Unsnarling U.S. and church racial history

July 02, 2020 | by

Unsnarling U.S. and church racial history

By Heather Hahn
July 1, 2020 | UM News

Methodism’s founder wanted to minister with Native Americans and abolish slavery.

But decades after John Wesley’s death, a Methodist bishop was a slaveholder and a Methodist clergyman was responsible for one of the worst massacres of Native Americans in U.S. history.

So what went wrong?

United Methodist historians and other leaders led a livestreamed denominational town hall July 1 to explore their church’s complicated and sometimes suppressed record on race.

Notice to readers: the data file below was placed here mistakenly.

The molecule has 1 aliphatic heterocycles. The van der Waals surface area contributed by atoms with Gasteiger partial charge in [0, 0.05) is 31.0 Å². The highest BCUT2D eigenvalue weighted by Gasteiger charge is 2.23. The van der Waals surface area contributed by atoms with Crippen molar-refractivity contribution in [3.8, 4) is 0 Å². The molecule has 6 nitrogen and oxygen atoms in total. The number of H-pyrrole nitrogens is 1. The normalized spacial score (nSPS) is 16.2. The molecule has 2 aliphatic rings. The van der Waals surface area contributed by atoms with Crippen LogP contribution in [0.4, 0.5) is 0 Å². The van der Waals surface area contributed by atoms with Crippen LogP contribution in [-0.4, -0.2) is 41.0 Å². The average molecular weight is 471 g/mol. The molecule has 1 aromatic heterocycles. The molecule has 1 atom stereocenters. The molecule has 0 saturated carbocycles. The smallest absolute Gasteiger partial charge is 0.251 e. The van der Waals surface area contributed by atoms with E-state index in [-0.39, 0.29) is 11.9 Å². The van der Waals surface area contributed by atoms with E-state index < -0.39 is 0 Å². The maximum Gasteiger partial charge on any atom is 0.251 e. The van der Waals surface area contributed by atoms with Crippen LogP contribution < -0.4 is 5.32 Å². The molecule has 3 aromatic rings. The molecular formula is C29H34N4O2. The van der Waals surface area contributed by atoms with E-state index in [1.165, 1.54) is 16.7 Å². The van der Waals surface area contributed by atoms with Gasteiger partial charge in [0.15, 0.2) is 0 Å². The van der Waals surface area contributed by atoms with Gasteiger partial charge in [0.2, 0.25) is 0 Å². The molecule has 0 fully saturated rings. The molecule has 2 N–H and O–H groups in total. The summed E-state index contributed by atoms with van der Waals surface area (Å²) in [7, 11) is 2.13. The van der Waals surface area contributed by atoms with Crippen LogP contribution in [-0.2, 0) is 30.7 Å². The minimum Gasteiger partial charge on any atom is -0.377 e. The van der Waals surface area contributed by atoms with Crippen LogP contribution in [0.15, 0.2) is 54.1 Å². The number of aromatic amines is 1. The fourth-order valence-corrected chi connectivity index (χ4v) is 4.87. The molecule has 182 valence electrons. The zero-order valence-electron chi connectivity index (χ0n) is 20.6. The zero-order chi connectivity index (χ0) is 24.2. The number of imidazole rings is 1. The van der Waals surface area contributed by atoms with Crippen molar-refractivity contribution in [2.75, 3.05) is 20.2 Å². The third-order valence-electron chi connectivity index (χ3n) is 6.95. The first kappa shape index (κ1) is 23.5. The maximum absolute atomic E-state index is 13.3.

Their aim: To help United Methodists turn away from past transgressions and join the denomination’s renewed push against the sin of racism.

“A historical perspective gives us a glimpse into how the church chose to respond at critical inflection points in our history,” Erin Hawkins, the town hall’s moderator, told UM News ahead of the gathering.


Open hearts. Open minds. Open doors.